High Point Anxiety and Depression Therapy

High Point, NC Depression and Anxiety—Therapy and Counseling

Misinformation and myths still abound about two of the most common mental illnesses in the US—anxiety and depression. When people struggle with these, they often also must bear the weight of these misunderstandings. Their loved ones, with the utmost intentions of helping, may offer advice like…

“Could you go to a yoga class. That helped my friend.”

“Have you tried any of these relaxation exercises? When I’m stressed, I breathe in and out to a three count.”

“Maybe getting more sunshine and fresh air would help. Try going for a walk outside.”

“Life is so challenges when you’re tired. Get a good night sleep. It won’t be so overwhelming in the morning.”

Advice like this is almost offered with a sincere desire to help, but it greatly underestimates what anxiety and depression are and what recovery looks like. Just like any other serious mental or physical illness, anxiety and depression are often best treated under the supervision of a mental health profession, and many treatment options are available and effective.

The staff at Thriveworks High Point gets what it is like to battle anxiety and depression. We understand the treatments available, and we have helped many clients find the right treatment for them.

Anxiety and Depressive Disorders

Anxiety and depression are distinct diagnoses, but they are often talked about together because they frequently accompany one another. As many as half of people who receive an anxiety diagnosis will also fight depression. The following outlines criteria for recognizing both.

“Depression is the most unpleasant thing I have ever experienced. . .
It is that absence of being able to envisage that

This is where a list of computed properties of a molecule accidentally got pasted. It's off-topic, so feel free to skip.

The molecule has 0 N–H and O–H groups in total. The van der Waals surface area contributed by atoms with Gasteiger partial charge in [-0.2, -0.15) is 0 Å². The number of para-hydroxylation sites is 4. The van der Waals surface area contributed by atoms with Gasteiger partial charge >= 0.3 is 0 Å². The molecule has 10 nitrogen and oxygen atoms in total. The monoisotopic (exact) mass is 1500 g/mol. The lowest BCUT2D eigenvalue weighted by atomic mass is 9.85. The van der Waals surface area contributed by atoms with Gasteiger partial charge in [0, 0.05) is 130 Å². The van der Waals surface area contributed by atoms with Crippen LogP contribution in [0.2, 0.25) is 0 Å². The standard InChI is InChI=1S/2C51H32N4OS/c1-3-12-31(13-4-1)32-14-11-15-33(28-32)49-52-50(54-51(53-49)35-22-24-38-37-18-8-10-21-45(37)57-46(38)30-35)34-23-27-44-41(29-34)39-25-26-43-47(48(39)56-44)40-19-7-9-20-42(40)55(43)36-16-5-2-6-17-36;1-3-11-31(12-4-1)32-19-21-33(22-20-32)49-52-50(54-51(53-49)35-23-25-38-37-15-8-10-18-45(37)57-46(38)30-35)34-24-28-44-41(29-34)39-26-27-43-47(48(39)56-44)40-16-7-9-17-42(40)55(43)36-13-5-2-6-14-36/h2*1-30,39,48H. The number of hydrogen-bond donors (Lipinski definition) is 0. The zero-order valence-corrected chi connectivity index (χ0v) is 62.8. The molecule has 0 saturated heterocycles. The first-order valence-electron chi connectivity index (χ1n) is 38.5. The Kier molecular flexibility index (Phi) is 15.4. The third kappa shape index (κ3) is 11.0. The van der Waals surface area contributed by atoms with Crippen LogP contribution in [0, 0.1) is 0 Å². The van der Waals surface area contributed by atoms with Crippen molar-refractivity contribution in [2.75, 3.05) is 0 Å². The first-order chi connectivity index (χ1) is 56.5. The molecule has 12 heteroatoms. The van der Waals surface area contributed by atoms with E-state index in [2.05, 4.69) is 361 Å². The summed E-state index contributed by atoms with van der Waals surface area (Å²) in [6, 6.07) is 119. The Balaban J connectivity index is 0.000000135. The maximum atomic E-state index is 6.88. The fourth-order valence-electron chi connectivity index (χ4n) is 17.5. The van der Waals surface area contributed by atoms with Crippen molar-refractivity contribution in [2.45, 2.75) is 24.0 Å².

you will ever be cheerful again. The absence of hope.”
– J. K. Rowling

Experientially, many people will be able to relate to what J. K. Rowling describes. As many as 1 in 6 people will fight depression in their adult lives. The Diagnostic and Statistical Manual of Mental Disorders, Fifth Edition (DSM-5) outlines very clearly what this means when it gives the diagnostics for Major Depressive Disorder.

When determining a depression diagnosis, therapists will rely upon their clients to report what symptoms they are feeling. Many of these symptoms will be measured against what each individual experiences as normal. For example, sleeping patterns may be disturbed, but are people sleeping more? Are they sleeping less? Clinicians will rely upon their clients to make some of those judgments. Similarly, clients may experience stomach aches and headaches. Are those symptoms new and developing? Have they been experienced previously? Clients and therapists must work mutually and establish a trust-based relationship during therapy.

The DSM-5 also gives these symptoms. When people experience them for the majority of the day for a period of at least two weeks, they may have major depressive disorder. This disorder often lasts six to eight months, but it can also last for years. These symptoms are often disruptive to an individual’s professional and personal life: